Renin–angiotensin–aldosterone system (RAAS) is also present in a wide variety of organs (tissue RAAS) promoting the local synthesis of Ang II. This local RAAS system has an important role in the development of hypertensive target organ damage.148 Apart from reducing BP, ACEis also obstruct local RAAS and protect against target organ damage, reversing or preventing its development

Experimental studies in rats demonstrated that treatment of spontaneously hypertensive rats for 12 weeks with either antihypertensive or non-antihypertensive ACEis reduced interstitial fibrosis and normalized ventricular stiffness, whereas normalization of BP and regression of cardiac hypertrophy were achieved only with an antihypertensive dosage of ACEi. They also confirmed that regression of fibrosis is independent of changes in BP and cardiac hypertrophy.149

The presence of local RAAS also extends to kidneys. Local activation of RAAS causes glomerular injury by further raising glomerular capillary pressure through Ang II-induced vasoconstriction of the efferent arterioles.150 RAAS may also cause proteinuria through an effect on the expression of renal nephrin, a transmembrane protein located in glomerular podocytes. ACEis decrease proteinuria and delay the progression of renal disease in patients with nondiabetic kidney disease. In the Angiotensin-Converting Enzyme Inhibition in Progressive Renal Insufficiency (AIPRI) study, benazepril caused a 53% reduction of the overall risk in terms of reducing serum creatinine and need for dialysis in nondiabetic patients with chronic kidney disease as compared with placebo. In this trial, the benefit of ACE inhibition was greatest in patients with the highest level of proteinuria.151

Endothelial dysfunction seems to be a marker of disease progression and of increased risk of cardiovascular morbidity and mortality.152 In a study by Ghiadoni et al.,153 treatment with nifedipine, amlodipine, atenolol, nebivolol, telmisartan and perindopril similarly reduced BP, but only perindopril increased flow-mediated endothelium-dependent dilation in conduit arteries without modifying the response to glyceryl trinitrate.

Looking beyond ACE inhibition

The ACE is a promiscuous enzyme; apart from Ang II and bradykinin, a number of other neuropeptide substrates have also been reported for ACE, including substance P, neurotensin, dynorphin, and enkephalin.110 For this reason ACEis have diverse effects independent of their BP-lowering effect (Figure 2). Indeed, different ACEis like moexiprilate, ramipirilate, captopril, enalpril and quinaprilate amplified the effects of bradykinin in vessels that lacked measurable ACE activity154 and also enhanced the effect of an ACE-resistant B2-kinin receptor agonist. These findings demonstrate that ACEis selectively potentiate the B2-receptor-mediated vascular effects of bradykinin independently of their ACE-inhibiting properties, and this might be related to differences in molecular structure.154, 155 ACEis also induce cross-talk between the transmembrane protein ACE and the B2-kinin receptor, probably by formation of a heterodimer. This protects high-affinity receptors, blocks receptor desensitization and decreases internalization, thereby potentiating BK beyond blocking its hydrolysis.156, 157 ACEis also directly activate the bradykinin B1 receptor by acting at the zinc-binding pentameric consensus sequence HEXXH (195–199) of the B1 receptor, a motif that is present in the active center of ACE but absent from the B2 receptor. ACEis, when activating the B1 receptor, elevate intracellular calcium ([Ca2+]i) and release NO from cultured cells.158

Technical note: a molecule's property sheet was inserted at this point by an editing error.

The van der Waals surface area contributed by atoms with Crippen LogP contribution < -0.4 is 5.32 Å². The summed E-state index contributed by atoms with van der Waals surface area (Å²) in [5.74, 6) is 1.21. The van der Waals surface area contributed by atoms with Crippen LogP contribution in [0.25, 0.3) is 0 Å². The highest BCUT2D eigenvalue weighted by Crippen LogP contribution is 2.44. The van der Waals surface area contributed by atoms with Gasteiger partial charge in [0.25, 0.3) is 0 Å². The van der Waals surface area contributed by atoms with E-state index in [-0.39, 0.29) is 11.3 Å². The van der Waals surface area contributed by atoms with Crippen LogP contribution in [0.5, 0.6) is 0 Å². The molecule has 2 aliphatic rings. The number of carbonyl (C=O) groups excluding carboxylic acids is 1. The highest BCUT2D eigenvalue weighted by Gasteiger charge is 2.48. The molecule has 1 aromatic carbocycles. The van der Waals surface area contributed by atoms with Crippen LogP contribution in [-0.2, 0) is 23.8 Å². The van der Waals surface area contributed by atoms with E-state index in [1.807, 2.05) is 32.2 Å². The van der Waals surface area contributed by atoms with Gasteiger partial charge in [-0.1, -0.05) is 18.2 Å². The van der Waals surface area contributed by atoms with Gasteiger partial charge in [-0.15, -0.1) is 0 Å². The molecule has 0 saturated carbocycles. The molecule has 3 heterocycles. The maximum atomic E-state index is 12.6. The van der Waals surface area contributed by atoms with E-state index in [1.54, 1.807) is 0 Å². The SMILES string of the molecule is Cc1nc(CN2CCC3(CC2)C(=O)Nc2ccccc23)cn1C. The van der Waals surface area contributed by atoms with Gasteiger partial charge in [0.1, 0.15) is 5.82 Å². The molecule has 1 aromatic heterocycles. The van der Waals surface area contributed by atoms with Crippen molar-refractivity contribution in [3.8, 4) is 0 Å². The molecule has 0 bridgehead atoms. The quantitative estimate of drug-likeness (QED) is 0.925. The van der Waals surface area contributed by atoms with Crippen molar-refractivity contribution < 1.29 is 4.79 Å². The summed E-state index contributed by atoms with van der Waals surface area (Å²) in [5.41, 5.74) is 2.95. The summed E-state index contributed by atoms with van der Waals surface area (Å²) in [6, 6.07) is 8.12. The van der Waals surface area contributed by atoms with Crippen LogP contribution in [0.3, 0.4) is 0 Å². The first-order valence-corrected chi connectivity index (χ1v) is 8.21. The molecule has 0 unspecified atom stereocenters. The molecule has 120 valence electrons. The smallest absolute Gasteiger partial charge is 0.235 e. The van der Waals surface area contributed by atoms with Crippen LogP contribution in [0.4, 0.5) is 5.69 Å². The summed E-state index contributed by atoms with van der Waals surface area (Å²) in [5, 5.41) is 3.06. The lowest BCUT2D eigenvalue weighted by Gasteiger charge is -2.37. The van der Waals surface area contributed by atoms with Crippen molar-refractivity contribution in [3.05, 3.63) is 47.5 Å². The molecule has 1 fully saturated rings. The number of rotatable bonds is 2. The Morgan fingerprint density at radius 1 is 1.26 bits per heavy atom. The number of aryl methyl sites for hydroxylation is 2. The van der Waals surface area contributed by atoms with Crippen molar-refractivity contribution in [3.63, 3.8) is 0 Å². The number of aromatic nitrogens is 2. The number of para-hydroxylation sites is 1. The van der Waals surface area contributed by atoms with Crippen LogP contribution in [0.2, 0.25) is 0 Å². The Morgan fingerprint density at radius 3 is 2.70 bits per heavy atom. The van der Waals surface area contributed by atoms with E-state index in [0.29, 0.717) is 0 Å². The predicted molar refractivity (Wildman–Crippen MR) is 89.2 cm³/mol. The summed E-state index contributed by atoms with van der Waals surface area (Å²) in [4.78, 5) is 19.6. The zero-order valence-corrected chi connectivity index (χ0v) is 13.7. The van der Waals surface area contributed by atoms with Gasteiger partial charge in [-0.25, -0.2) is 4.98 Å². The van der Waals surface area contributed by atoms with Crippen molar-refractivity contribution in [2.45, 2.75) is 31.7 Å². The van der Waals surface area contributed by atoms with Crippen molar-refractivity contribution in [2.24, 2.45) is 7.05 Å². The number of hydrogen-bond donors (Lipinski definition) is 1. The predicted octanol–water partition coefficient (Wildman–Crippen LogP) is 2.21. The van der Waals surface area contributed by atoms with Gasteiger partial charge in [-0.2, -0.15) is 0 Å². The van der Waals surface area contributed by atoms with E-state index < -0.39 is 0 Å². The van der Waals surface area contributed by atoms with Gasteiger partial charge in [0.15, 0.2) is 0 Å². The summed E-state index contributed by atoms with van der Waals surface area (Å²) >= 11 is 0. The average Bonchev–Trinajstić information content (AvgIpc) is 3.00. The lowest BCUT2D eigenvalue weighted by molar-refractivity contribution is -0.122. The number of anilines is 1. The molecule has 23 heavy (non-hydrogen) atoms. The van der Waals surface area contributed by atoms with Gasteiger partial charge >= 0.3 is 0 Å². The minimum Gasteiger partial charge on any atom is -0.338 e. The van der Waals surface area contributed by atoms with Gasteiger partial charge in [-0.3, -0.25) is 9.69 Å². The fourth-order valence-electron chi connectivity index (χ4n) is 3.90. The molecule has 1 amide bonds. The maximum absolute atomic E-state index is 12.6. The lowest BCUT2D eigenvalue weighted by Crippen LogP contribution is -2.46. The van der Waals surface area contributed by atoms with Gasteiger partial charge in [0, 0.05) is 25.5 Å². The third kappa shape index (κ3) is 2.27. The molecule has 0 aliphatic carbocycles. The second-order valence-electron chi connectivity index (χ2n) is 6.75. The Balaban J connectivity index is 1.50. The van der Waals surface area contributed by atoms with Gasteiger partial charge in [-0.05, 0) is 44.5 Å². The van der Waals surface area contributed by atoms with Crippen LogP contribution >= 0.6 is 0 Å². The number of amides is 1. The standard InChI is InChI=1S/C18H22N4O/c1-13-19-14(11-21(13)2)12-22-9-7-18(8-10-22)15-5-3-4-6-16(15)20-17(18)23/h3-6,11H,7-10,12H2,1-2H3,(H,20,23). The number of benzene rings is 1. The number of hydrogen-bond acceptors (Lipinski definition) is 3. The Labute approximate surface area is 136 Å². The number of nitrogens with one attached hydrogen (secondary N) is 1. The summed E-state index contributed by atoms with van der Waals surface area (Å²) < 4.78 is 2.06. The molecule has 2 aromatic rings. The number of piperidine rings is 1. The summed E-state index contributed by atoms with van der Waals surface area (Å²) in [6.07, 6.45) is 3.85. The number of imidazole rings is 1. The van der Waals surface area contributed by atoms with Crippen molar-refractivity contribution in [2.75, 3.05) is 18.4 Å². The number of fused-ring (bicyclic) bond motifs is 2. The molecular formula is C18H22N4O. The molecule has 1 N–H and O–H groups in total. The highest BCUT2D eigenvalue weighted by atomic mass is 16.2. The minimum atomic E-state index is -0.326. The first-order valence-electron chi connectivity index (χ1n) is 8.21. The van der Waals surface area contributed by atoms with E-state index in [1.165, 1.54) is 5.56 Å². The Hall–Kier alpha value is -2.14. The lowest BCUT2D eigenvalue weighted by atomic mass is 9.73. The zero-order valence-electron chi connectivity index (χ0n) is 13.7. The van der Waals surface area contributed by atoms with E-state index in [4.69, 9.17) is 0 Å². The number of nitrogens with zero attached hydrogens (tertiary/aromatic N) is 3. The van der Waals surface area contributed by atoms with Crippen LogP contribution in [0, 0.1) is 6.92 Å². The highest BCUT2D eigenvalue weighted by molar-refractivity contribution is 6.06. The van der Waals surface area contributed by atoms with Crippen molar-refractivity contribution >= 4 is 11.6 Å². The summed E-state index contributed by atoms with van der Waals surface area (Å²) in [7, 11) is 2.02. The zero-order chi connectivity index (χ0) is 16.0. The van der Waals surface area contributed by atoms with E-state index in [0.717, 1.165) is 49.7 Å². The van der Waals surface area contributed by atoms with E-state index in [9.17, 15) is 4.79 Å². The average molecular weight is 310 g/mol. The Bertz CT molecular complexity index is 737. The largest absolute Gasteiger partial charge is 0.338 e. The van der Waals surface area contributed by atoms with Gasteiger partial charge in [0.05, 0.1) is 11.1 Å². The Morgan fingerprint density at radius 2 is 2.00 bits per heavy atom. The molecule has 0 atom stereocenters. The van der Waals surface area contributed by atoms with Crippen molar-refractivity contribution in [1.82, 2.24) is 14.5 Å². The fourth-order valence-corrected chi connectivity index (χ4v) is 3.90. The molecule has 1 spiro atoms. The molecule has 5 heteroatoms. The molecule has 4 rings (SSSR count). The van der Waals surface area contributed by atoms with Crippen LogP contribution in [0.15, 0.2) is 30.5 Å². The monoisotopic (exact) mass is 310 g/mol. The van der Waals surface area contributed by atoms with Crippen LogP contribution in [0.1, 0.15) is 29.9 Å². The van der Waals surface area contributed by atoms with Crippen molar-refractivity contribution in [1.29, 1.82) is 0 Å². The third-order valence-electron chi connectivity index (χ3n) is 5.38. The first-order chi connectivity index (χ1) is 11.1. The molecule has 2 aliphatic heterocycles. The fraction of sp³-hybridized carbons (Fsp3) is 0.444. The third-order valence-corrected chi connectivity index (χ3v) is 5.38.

ACEis also induce phosphorylation of the ACE intracellular tail (Ser1270) via CK2, resulting in outside-in signaling that enhances expression of ACE and cyclooxygenase-2.159 The effect of the ACE inhibitor on cyclooxygenase-2 is due to the transcription factor activator protein-1. This results in increased release of prostacyclin and prostaglandin E2 by endothelial cells, which is independent of local accumulation of kinins.160

In addition to the kallikrein–kinin system, ACE also interacts with the opioidergic system. Hypertension and reduced pain perception have been repeatedly associated in animals and in humans. A study investigating pain threshold by hot-plate test in normotensive Wistar-Kyoto rats and spontaneously hypertensive rats after ACE inhibitor treatment observed a normalization of increased hot-plate latencies, whereas pain sensitivity was unaffected by hydralazine, which is otherwise effective at reducing BP.161 Hypertensive patients show a reduced sensitivity to pain that is independent of the method used to induce the painful stimulus.162, 163 Takai et al.163 investigated the involvement of endogenous brain Ang II in nociception in mice by using ACEis and an Ang II antagonist. Significantly longer jump latencies were obtained for the groups repeatedly treated with spirapril, trandolapril and losartan, and these antinociceptive effects were reversed by naloxone.